In the decades directly following the Holocaust, American Jewish leaders anxiously debated how to preserve and produce what they considered authentic Jewish culture, fearful that growing affluence and suburbanization threatened the future of Jewish life. Many communal educators and rabbis contended that without educational interventions, Judaism as they understood it would disappear altogether. They pinned their hopes on residential summer camps for Jewish youth: institutions that sprang up across the U.S. in the postwar decades as places for children and teenagers to socialize, recreate, and experience Jewish culture. Adults' fears, hopes, and dreams about the Jewish future inflected every element of camp life, from the languages they taught to what was encouraged romantically and permitted sexually. But adult plans did not constitute everything that occurred at camp: children and teenagers also shaped these sleepaway camps to mirror their own desires and interests and decided whether to accept or resist the ideas and ideologies their camp leaders promoted. Focusing on the lived experience of campers and camp counselors, The Jews of Summer demonstrates how a cultural crisis birthed a rite of passage that remains a significant influence in American Jewish life.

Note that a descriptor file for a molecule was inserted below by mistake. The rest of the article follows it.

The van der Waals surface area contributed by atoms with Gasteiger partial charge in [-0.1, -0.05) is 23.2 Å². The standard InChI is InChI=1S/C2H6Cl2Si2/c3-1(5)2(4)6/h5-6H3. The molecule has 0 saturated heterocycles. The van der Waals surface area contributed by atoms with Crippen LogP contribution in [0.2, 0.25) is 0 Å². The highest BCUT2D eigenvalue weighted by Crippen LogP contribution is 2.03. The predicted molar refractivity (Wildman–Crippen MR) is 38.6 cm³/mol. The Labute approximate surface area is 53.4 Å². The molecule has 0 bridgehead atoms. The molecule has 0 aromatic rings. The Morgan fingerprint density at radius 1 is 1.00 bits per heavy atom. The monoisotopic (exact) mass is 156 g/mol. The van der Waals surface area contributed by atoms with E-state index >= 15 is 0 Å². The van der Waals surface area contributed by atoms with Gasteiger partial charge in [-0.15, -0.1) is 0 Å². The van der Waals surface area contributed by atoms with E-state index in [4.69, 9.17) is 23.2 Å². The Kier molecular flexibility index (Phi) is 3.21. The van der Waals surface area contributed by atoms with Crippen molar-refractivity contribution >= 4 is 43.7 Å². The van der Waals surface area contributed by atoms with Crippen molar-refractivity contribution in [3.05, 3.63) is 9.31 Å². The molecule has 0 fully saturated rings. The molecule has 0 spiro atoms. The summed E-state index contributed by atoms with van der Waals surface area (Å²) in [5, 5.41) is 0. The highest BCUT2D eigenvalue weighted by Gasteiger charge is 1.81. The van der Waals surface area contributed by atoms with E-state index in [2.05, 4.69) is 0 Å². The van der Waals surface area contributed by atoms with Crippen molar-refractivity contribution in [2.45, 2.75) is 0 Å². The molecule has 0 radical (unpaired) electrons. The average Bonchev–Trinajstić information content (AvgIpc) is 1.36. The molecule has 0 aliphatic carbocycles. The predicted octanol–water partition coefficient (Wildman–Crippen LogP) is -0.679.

About the author
Sandra Fox is visiting assistant professor of Hebrew Judaic Studies and Director of the Archive of the Jewish Left Project at New York University, and founder and executive producer of the Yiddish-language podcast Vaybertaytsh: A Feminist Podcast in Yiddish.
"The Jews of Summer is an important contribution to the study of postwar Jewish life. Sandra Fox's engaging and highly readable study of Jewish summer camping offers its fullest and most complex analysis, taking readers into every facet of Jewish camping. An original and essential contribution."
—Riv-Ellen Prell, University of Minnesota
"Rare is the book that is scholarly and entertaining, but The Jews of Summer is just that. Transporting the reader into the rhythms and romances of summer camp, Sandra Fox offers a deeply compelling lens into the profound and often generative ambivalences of postwar American Jewish life."
—Lila Corwin Berman, Temple University